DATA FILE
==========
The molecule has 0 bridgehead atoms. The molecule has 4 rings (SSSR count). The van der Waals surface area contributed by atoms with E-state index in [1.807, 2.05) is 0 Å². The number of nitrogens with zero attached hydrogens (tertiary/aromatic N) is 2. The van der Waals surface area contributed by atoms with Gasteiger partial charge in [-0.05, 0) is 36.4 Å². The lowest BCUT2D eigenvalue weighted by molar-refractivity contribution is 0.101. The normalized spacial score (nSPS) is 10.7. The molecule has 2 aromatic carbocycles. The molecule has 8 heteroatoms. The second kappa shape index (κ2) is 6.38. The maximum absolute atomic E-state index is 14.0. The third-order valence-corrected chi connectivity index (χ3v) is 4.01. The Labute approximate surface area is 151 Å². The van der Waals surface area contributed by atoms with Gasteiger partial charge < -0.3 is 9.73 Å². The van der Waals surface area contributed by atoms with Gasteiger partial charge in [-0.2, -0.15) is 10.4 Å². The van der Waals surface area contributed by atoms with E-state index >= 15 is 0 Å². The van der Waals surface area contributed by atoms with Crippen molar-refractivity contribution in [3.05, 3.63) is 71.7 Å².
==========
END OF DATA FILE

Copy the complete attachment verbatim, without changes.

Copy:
The molecule has 0 bridgehead atoms. The molecule has 4 rings (SSSR count). The van der Waals surface area contributed by atoms with E-state index in [1.807, 2.05) is 0 Å². The number of nitrogens with zero attached hydrogens (tertiary/aromatic N) is 2. The van der Waals surface area contributed by atoms with Gasteiger partial charge in [-0.05, 0) is 36.4 Å². The lowest BCUT2D eigenvalue weighted by molar-refractivity contribution is 0.101. The normalized spacial score (nSPS) is 10.7. The molecule has 2 aromatic carbocycles. The molecule has 8 heteroatoms. The second kappa shape index (κ2) is 6.38. The maximum absolute atomic E-state index is 14.0. The third-order valence-corrected chi connectivity index (χ3v) is 4.01. The Labute approximate surface area is 151 Å². The van der Waals surface area contributed by atoms with Gasteiger partial charge < -0.3 is 9.73 Å². The van der Waals surface area contributed by atoms with Gasteiger partial charge in [-0.2, -0.15) is 10.4 Å². The van der Waals surface area contributed by atoms with E-state index >= 15 is 0 Å². The van der Waals surface area contributed by atoms with Crippen molar-refractivity contribution in [3.05, 3.63) is 71.7 Å².